We see investors spending a lot of time anchored to short-term past performance — three year returns dominate decision-making for example — as well as tracking traditional, price-momentum benchmarks that point more to changes in prices than true, long-term value. But these metrics don't matter as much to investment outcomes.
So it's time to have a disruptive conversation. We want to help investors get back to spending time on what they know has always counted more — people, process and philosophy, but also a healthy dose of honesty around time horizons.
However, in a world that has become so short-term focused, that is a significant hurdle. Lack of clarity around time horizons appears to be a growing convention, and it's tough to break with popular sentiment, especially at a time of greater angst. Markets are more complex and finding returns is more challenging. But here is an important truth. Looking at what is easy to measure (e.g., endless data comparisons) only creates the illusion of control, and feeds into ambiguity aversion — a known behavioral bias that kicks in because we don't like uncertainty.1
Also, short-term micro-measurement doesn't help forecast the future, generate returns or meet investors' long-term goals. Rather, it causes pro-cyclical (herding) behavior among investors, which, as noted by the International Monetary Fund in a paper on countercyclical investing, takes them away from their inherent "edge as long-horizon investors."2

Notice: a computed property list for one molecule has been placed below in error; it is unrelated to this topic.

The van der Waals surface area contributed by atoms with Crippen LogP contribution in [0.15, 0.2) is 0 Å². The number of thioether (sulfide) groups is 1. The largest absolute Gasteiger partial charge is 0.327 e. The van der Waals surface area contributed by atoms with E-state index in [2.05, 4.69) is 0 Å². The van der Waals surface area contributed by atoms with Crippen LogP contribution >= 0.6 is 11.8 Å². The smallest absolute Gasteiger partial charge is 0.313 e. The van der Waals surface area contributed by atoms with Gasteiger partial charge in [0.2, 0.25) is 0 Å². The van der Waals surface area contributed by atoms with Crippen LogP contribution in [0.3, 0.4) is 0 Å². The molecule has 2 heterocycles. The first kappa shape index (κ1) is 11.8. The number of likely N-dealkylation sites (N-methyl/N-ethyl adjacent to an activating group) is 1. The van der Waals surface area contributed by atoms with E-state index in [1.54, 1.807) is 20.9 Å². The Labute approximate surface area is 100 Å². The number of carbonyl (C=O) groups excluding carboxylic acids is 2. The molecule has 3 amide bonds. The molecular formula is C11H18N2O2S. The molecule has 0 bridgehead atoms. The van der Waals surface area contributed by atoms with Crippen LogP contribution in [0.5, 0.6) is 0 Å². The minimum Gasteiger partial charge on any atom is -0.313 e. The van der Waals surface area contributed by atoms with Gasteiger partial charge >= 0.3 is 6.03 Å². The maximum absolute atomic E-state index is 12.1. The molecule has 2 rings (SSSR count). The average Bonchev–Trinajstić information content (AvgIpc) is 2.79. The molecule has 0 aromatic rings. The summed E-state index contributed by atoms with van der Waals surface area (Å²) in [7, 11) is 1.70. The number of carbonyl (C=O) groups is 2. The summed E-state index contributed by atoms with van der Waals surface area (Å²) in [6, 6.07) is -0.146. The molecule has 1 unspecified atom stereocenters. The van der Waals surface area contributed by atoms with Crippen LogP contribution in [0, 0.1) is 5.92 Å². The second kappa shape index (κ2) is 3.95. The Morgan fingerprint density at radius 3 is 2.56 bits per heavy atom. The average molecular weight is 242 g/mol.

While investors do spend considerable time evaluating the harder to measure key attributes of investment managers during their search process, they tend to brush those metrics aside in post-hiring evaluations, especially in times of short-term underperformance. It may be common practice to revert back to performance measurement, but there is a danger in relying too heavily on what doesn't persist.
As you can see in the exhibits below, even the top-performing managers don't stay on that pedestal from period to period. For example, of the managers who performed in the top quartile from October 1990 to September 1995, only 25% remained in the top quartile in the subsequent period from October 1995 to September 2000, while the rest dropped down to lower quartiles. On the other hand, looking at the second exhibit, which shows what happened to bottom quartile managers over the same time periods, 27% of these managers went from the lowest performance ranking to the top performance ranking in the subsequent period.